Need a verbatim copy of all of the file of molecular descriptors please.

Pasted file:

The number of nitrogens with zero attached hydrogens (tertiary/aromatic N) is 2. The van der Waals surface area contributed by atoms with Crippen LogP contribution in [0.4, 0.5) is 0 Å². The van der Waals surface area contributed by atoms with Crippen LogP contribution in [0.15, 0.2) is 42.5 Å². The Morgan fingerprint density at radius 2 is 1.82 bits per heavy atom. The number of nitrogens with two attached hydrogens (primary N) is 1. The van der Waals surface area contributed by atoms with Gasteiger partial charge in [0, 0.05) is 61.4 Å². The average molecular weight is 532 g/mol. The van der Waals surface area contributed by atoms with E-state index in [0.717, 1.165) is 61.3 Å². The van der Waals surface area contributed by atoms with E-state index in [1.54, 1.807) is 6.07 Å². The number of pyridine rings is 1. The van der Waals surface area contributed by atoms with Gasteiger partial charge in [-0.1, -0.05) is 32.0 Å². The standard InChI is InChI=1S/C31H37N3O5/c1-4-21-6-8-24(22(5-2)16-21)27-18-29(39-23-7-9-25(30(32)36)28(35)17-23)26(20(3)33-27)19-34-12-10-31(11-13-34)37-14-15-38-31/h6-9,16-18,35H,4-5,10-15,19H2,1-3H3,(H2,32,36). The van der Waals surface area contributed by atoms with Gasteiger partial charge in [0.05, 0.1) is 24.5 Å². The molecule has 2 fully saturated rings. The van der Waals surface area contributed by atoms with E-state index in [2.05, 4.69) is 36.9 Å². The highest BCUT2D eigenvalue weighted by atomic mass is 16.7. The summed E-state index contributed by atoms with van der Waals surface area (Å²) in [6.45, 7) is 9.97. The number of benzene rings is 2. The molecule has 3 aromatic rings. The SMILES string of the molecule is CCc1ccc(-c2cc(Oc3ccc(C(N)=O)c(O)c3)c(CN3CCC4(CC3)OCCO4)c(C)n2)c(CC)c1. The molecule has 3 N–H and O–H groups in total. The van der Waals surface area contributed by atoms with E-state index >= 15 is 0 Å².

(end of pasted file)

The number of nitrogens with zero attached hydrogens (tertiary/aromatic N) is 2. The van der Waals surface area contributed by atoms with Crippen LogP contribution in [0.4, 0.5) is 0 Å². The van der Waals surface area contributed by atoms with Crippen LogP contribution in [0.15, 0.2) is 42.5 Å². The Morgan fingerprint density at radius 2 is 1.82 bits per heavy atom. The number of nitrogens with two attached hydrogens (primary N) is 1. The van der Waals surface area contributed by atoms with Gasteiger partial charge in [0, 0.05) is 61.4 Å². The average molecular weight is 532 g/mol. The van der Waals surface area contributed by atoms with E-state index in [0.717, 1.165) is 61.3 Å². The van der Waals surface area contributed by atoms with E-state index in [1.54, 1.807) is 6.07 Å². The number of pyridine rings is 1. The van der Waals surface area contributed by atoms with Gasteiger partial charge in [-0.1, -0.05) is 32.0 Å². The standard InChI is InChI=1S/C31H37N3O5/c1-4-21-6-8-24(22(5-2)16-21)27-18-29(39-23-7-9-25(30(32)36)28(35)17-23)26(20(3)33-27)19-34-12-10-31(11-13-34)37-14-15-38-31/h6-9,16-18,35H,4-5,10-15,19H2,1-3H3,(H2,32,36). The van der Waals surface area contributed by atoms with Gasteiger partial charge in [0.05, 0.1) is 24.5 Å². The molecule has 2 fully saturated rings. The van der Waals surface area contributed by atoms with E-state index in [2.05, 4.69) is 36.9 Å². The highest BCUT2D eigenvalue weighted by atomic mass is 16.7. The summed E-state index contributed by atoms with van der Waals surface area (Å²) in [6.45, 7) is 9.97. The number of benzene rings is 2. The molecule has 3 aromatic rings. The SMILES string of the molecule is CCc1ccc(-c2cc(Oc3ccc(C(N)=O)c(O)c3)c(CN3CCC4(CC3)OCCO4)c(C)n2)c(CC)c1. The molecule has 3 N–H and O–H groups in total. The van der Waals surface area contributed by atoms with E-state index >= 15 is 0 Å².